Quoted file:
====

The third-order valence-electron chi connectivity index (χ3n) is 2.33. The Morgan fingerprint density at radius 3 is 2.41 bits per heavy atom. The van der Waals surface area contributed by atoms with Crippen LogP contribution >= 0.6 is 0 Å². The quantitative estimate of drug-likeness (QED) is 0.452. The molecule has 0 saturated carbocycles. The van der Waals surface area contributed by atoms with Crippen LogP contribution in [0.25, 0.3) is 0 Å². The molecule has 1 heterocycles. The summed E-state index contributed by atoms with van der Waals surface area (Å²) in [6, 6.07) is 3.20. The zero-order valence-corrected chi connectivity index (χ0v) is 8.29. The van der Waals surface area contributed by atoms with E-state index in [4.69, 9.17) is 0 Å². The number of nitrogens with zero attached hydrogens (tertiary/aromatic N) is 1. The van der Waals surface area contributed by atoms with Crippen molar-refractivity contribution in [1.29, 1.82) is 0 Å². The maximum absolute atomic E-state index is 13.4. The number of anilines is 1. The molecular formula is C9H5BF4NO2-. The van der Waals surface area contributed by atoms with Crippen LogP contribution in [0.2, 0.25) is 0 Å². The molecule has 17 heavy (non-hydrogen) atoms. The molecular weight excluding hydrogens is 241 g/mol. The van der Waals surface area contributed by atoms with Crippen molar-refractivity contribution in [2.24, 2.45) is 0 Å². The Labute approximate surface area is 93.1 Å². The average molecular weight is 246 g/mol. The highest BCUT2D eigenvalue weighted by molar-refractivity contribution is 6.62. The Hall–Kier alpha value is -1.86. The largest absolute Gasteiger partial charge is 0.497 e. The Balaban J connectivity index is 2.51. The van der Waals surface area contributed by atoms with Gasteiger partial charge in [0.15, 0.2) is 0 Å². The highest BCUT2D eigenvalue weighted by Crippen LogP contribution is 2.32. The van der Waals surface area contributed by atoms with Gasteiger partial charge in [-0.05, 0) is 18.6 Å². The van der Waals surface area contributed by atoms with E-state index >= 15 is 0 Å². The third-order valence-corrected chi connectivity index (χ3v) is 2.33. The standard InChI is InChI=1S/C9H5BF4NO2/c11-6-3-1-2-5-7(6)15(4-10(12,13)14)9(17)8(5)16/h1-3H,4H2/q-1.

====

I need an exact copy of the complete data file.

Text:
The third-order valence-electron chi connectivity index (χ3n) is 2.33. The Morgan fingerprint density at radius 3 is 2.41 bits per heavy atom. The van der Waals surface area contributed by atoms with Crippen LogP contribution >= 0.6 is 0 Å². The quantitative estimate of drug-likeness (QED) is 0.452. The molecule has 0 saturated carbocycles. The van der Waals surface area contributed by atoms with Crippen LogP contribution in [0.25, 0.3) is 0 Å². The molecule has 1 heterocycles. The summed E-state index contributed by atoms with van der Waals surface area (Å²) in [6, 6.07) is 3.20. The zero-order valence-corrected chi connectivity index (χ0v) is 8.29. The van der Waals surface area contributed by atoms with E-state index in [4.69, 9.17) is 0 Å². The number of nitrogens with zero attached hydrogens (tertiary/aromatic N) is 1. The van der Waals surface area contributed by atoms with Crippen molar-refractivity contribution in [1.29, 1.82) is 0 Å². The maximum absolute atomic E-state index is 13.4. The number of anilines is 1. The molecular formula is C9H5BF4NO2-. The van der Waals surface area contributed by atoms with Crippen LogP contribution in [0.2, 0.25) is 0 Å². The molecule has 17 heavy (non-hydrogen) atoms. The molecular weight excluding hydrogens is 241 g/mol. The van der Waals surface area contributed by atoms with Crippen molar-refractivity contribution in [2.24, 2.45) is 0 Å². The Labute approximate surface area is 93.1 Å². The average molecular weight is 246 g/mol. The highest BCUT2D eigenvalue weighted by molar-refractivity contribution is 6.62. The Hall–Kier alpha value is -1.86. The largest absolute Gasteiger partial charge is 0.497 e. The Balaban J connectivity index is 2.51. The van der Waals surface area contributed by atoms with Gasteiger partial charge in [0.15, 0.2) is 0 Å². The highest BCUT2D eigenvalue weighted by Crippen LogP contribution is 2.32. The van der Waals surface area contributed by atoms with Gasteiger partial charge in [-0.05, 0) is 18.6 Å². The van der Waals surface area contributed by atoms with E-state index >= 15 is 0 Å². The third-order valence-corrected chi connectivity index (χ3v) is 2.33. The standard InChI is InChI=1S/C9H5BF4NO2/c11-6-3-1-2-5-7(6)15(4-10(12,13)14)9(17)8(5)16/h1-3H,4H2/q-1.